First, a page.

Creating WordPress Themes. Udemy course offers this certification that will help you learn how to create highly responsive themes using the Bootstrap Framework. You will learn the basics of creating page styles and creating versatile and dynamic content. It is recommended that you know the languages you will need to work with WordPress before taking the course.
Learn PHP. This certificate offered by Codecademy certifies your knowledge of the primary language used on the WordPress platform – PHP. This course will teach you everything you need to know about the language, and upon completion, you will have an excellent level of knowledge about the inner workings of the platform, as you will learn how it works from the ground up.

What does the career path of a WordPress developer look like?

WordPress developers usually start in the industry with a high school education. More technical positions may require a four-year college degree, preferably in computer programming or a related field. Knowledge of WordPress is a must, but some candidates with certifications in web programming may qualify.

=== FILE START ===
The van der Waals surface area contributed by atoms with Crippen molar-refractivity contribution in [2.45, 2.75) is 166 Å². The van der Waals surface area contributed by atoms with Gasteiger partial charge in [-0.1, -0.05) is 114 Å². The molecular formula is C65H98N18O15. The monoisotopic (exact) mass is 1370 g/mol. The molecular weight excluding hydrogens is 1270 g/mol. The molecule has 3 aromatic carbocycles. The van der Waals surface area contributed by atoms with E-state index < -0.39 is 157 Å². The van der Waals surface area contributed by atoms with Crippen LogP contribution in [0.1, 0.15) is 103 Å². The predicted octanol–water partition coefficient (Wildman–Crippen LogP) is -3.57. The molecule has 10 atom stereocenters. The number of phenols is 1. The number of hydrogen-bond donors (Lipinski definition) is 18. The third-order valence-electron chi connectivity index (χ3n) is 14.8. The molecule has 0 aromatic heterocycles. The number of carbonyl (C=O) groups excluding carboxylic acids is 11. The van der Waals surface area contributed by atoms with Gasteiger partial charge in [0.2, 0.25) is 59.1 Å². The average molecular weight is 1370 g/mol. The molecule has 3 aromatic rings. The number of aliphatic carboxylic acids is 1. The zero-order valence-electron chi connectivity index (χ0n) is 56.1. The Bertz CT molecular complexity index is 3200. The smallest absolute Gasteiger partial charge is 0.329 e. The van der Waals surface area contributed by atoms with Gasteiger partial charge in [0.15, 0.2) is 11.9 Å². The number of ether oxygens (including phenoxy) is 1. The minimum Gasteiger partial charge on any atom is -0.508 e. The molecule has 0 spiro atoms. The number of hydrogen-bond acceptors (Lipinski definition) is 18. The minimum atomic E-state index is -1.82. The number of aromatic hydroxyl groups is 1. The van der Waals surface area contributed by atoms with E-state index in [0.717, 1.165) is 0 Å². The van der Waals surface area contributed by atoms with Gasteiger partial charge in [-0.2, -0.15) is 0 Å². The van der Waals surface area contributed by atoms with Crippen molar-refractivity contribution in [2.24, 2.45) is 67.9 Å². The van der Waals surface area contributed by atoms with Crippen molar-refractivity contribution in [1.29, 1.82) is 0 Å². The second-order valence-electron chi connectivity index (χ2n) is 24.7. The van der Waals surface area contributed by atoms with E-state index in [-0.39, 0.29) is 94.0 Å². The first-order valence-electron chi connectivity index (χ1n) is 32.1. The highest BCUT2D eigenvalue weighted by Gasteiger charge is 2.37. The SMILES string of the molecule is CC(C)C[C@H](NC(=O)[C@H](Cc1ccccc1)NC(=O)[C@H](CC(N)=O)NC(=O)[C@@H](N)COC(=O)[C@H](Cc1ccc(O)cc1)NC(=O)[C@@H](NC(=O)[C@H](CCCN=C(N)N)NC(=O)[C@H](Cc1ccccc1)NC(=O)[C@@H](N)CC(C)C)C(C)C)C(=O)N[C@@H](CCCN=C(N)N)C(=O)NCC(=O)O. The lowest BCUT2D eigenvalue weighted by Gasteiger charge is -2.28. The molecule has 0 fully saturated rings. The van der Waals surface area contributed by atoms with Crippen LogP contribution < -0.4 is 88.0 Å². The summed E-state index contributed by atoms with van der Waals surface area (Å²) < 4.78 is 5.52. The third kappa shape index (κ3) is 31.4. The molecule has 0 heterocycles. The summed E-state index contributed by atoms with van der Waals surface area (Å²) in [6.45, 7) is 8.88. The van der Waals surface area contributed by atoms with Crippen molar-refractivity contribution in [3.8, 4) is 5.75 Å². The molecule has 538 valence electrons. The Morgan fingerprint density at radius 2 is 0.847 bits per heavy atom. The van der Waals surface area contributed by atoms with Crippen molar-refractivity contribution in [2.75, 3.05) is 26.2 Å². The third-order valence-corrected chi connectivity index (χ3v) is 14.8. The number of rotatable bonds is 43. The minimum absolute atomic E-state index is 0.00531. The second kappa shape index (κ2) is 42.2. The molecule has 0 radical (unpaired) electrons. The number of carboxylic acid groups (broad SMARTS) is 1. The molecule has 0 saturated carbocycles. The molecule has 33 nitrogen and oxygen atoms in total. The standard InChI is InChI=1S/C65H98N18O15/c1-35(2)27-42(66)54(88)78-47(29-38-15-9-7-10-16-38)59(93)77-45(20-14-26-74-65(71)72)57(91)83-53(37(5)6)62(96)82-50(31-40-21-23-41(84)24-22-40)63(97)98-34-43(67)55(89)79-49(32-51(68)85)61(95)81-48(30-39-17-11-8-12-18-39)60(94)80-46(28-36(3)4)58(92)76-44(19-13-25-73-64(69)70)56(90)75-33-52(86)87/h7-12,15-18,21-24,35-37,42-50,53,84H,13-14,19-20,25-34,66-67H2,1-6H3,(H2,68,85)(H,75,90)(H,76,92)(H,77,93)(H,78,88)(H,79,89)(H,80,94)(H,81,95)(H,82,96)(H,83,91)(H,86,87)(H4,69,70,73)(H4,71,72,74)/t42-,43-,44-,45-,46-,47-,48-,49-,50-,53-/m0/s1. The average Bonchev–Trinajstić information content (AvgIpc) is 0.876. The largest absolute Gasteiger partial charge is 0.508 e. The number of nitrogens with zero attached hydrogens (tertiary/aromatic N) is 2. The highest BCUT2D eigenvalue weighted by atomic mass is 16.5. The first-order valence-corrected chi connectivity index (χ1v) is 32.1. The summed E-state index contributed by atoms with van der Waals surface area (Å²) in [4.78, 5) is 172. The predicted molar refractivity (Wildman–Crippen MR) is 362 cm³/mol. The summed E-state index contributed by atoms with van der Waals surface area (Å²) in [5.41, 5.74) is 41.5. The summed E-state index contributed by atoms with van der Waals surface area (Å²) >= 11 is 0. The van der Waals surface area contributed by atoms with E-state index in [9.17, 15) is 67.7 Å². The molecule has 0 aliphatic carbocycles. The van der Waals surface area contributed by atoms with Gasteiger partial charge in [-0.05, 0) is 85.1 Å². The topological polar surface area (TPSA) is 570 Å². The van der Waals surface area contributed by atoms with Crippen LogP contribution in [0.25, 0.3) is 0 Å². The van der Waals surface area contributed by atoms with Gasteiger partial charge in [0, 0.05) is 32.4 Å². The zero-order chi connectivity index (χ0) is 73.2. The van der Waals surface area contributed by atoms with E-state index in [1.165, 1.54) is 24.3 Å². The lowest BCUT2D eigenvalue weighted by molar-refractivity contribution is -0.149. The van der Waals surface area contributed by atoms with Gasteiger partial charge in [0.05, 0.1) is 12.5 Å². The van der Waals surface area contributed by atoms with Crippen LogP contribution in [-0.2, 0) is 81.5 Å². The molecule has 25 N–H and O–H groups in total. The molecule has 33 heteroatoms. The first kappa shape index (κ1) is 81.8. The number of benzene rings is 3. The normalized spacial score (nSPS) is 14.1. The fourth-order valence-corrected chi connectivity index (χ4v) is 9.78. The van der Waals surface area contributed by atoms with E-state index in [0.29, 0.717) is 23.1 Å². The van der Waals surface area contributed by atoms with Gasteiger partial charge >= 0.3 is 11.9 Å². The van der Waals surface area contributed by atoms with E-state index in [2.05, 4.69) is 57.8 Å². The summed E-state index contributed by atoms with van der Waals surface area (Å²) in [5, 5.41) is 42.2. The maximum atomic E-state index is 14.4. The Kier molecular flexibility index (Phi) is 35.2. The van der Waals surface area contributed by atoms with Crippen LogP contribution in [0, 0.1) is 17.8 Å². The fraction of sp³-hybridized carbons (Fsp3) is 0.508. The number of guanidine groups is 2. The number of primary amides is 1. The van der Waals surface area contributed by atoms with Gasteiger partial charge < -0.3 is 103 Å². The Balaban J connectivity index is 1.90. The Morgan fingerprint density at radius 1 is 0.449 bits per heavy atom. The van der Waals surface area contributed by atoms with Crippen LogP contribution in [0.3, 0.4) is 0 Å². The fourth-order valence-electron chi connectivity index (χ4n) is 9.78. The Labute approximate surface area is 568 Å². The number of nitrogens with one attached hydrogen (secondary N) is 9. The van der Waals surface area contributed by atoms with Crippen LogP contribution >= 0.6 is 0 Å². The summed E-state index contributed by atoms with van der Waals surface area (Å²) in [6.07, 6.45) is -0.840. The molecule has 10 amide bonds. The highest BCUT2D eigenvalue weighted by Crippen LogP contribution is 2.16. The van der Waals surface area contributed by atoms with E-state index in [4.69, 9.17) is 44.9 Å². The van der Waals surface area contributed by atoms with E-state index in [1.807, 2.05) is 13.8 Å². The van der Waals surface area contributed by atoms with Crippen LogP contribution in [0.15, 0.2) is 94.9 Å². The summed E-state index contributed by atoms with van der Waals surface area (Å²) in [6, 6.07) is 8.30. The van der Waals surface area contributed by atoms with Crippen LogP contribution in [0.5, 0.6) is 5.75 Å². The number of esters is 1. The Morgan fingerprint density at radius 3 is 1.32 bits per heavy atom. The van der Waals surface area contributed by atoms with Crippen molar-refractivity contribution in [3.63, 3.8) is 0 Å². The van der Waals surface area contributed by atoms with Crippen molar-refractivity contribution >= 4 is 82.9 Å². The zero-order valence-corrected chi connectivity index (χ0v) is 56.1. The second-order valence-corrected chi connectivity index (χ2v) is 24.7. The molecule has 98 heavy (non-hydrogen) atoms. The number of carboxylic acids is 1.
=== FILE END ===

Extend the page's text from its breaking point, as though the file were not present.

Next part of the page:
Trends for WP programming jobs

According to industry website Torque, one trend that will affect all web developers in the near future is the development of chatbots, which are becoming more “human” by the day. Voice search is also rapidly gaining popularity as a core technology for both business and personal purposes. Blockchain technology, including WEB3, is becoming particularly popular in the financial sectors; it will also undoubtedly affect the development of plugins and content monetization on WordPress sites.

Sample interview questions for a WordPress Developer.

  • Can you describe what a WordPress plugin is?
  • Where is the content stored?
  • What is the difference between posts and pages?
  • What are hookups? What are their functions?
  • What is an action hook?
  • What is and how does a filter hook work?
  • How to enable debug mode?
  • What is a taxonomy?
  • What is a post type and what does it feature in a WordPress table?
  • What are the default tables in WordPress?